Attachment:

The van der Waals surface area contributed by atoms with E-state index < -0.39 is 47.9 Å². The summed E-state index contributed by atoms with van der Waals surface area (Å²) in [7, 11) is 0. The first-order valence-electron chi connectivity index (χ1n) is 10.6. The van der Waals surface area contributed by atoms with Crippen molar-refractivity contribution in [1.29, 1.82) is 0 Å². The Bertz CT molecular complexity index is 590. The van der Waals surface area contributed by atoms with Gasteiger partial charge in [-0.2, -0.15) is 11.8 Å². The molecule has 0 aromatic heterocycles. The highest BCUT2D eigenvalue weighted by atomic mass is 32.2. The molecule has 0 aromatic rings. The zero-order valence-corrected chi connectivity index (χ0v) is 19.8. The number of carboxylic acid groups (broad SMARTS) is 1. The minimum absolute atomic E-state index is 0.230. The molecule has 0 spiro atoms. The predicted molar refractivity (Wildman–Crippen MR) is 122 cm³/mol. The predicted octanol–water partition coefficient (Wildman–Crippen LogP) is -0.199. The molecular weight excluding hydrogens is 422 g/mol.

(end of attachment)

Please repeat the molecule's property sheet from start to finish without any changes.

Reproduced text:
The van der Waals surface area contributed by atoms with E-state index < -0.39 is 47.9 Å². The summed E-state index contributed by atoms with van der Waals surface area (Å²) in [7, 11) is 0. The first-order valence-electron chi connectivity index (χ1n) is 10.6. The van der Waals surface area contributed by atoms with Crippen molar-refractivity contribution in [1.29, 1.82) is 0 Å². The Bertz CT molecular complexity index is 590. The van der Waals surface area contributed by atoms with Gasteiger partial charge in [-0.2, -0.15) is 11.8 Å². The molecule has 0 aromatic heterocycles. The highest BCUT2D eigenvalue weighted by atomic mass is 32.2. The molecule has 0 aromatic rings. The zero-order valence-corrected chi connectivity index (χ0v) is 19.8. The number of carboxylic acid groups (broad SMARTS) is 1. The minimum absolute atomic E-state index is 0.230. The molecule has 0 spiro atoms. The predicted molar refractivity (Wildman–Crippen MR) is 122 cm³/mol. The predicted octanol–water partition coefficient (Wildman–Crippen LogP) is -0.199. The molecular weight excluding hydrogens is 422 g/mol.